If they are "good" batteries (good reviews, not cheap knock-offs, so on), can I assume they even have a regulator circuit inside that, when under-voltage they'll safely "shut-down" or is there any risk of explosion?
What are other associated risks with such batteries?
Would it be stupid to use them in serial (say two 3.3v to obtain 6.6V), or is there any risk of doing it?


I know another option is rechargeable Li-Ion (I love eneloops), but they are too cumbersome (let's say around x5 if I needed 5V and so on).
I know there are some rechargeable Li-Ion with 3.7V rating (that I could use two in serial to get around 7.2V, and again, don't know the risks) but I cannot find any good ones, and the few ones like those Ultrafire don't get good reviews and I just can't find something I trust (from buyer perspective).

Thank you for your time :)

PeterH

You mentioned NiHM but don't seem to be considering it - why not? I don't pretend to understand your objection to LiPo, but given that you have ruled them out, NiHM would seem to be a leading contender for a good capacity easily managed battery.
I only provide help via the forum - please do not contact me for private consultancy.

robert_tork

Peter, thanks for your answer.

NiHM hmm.. because maybe they are "old" technology.
Plus I see most of them are in the regular "AA" form with 1.2V which means, same with let's say eneloops, that I'd have to use too many of them (cumbersome).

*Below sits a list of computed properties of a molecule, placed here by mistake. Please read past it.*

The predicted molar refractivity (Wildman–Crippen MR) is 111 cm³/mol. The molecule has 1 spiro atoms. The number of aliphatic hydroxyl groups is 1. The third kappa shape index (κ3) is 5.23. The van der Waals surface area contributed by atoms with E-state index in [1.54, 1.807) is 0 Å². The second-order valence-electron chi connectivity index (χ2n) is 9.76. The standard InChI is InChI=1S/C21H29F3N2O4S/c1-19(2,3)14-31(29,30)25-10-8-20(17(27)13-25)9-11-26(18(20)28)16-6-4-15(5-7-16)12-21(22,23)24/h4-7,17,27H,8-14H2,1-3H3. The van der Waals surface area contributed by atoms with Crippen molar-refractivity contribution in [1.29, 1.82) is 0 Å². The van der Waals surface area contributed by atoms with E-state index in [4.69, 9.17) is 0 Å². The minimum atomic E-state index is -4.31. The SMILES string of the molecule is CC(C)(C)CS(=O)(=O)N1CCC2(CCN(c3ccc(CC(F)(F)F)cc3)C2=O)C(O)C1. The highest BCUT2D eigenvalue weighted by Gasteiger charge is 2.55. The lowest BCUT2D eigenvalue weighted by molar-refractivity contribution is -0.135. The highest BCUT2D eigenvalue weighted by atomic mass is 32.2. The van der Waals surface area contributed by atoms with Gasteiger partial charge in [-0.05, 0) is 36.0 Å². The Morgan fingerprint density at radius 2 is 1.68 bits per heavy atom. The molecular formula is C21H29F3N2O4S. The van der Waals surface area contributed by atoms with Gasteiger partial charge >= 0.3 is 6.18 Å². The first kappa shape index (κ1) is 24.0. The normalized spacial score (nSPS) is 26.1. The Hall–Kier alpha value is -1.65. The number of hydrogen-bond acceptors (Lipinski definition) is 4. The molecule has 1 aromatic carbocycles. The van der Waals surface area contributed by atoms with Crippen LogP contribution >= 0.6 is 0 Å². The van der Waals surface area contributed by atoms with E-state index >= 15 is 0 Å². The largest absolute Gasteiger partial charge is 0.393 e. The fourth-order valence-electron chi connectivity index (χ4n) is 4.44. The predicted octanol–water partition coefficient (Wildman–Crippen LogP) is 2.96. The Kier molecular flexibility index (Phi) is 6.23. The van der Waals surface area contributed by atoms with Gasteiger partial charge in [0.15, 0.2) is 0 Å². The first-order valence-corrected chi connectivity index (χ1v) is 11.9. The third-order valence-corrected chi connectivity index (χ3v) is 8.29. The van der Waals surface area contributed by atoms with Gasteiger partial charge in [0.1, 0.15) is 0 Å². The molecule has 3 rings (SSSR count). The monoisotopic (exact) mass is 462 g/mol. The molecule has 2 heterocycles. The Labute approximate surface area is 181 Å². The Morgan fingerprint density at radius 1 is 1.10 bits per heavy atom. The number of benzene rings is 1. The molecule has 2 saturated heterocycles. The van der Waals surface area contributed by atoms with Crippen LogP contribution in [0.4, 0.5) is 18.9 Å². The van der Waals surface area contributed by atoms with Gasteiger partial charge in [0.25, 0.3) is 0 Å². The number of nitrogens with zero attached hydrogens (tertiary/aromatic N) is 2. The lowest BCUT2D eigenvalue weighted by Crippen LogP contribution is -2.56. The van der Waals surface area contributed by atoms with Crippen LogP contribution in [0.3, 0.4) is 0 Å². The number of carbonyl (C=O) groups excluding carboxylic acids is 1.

PeterH

Just because AA is a popular size doesn't mean that other sizes aren't available. You seem to be simultaneously wanting more modern battery technology, and ruling it out. I think you need to make your mind up. Is there actually any reason why NiMH would not be suitable for this application? You could always write "LiPo" on the side if the thought of using old-fashioned technology offends you.
I only provide help via the forum - please do not contact me for private consultancy.

James C4S

Your requirements seem off-the-cuff and cooked up in a matter of minutes. 

Determine what you actually need and then determine the best way to achieve that.

You haven't stated anything you need other than a source outside of the US.  The World is big.  Might help to explain where you are so people can offer solutions that are available there. 

You want something to power a Uno, Due, and RaspberryPi.  Those are all three completely different platforms used for completely different applications.  How do you expect a single battery to be useable in all three? 

As PeterH has pointed out, you've completely ruled out NiMH because it is old.  Yet, you don't want LiPo because you're scared of it.  That's contradictory.  Old technology is generally more reliable and newer technology is generally more risky.

You've said almost nothing about form factor, except something called "lipstick-lick".  Which, I guess is something only available in your non-US part of the world?
Capacitor Expert By Day, Enginerd by night.  ||  Personal Blog: www.baldengineer.com  || Electronics Tutorials for Beginners:  www.addohms.com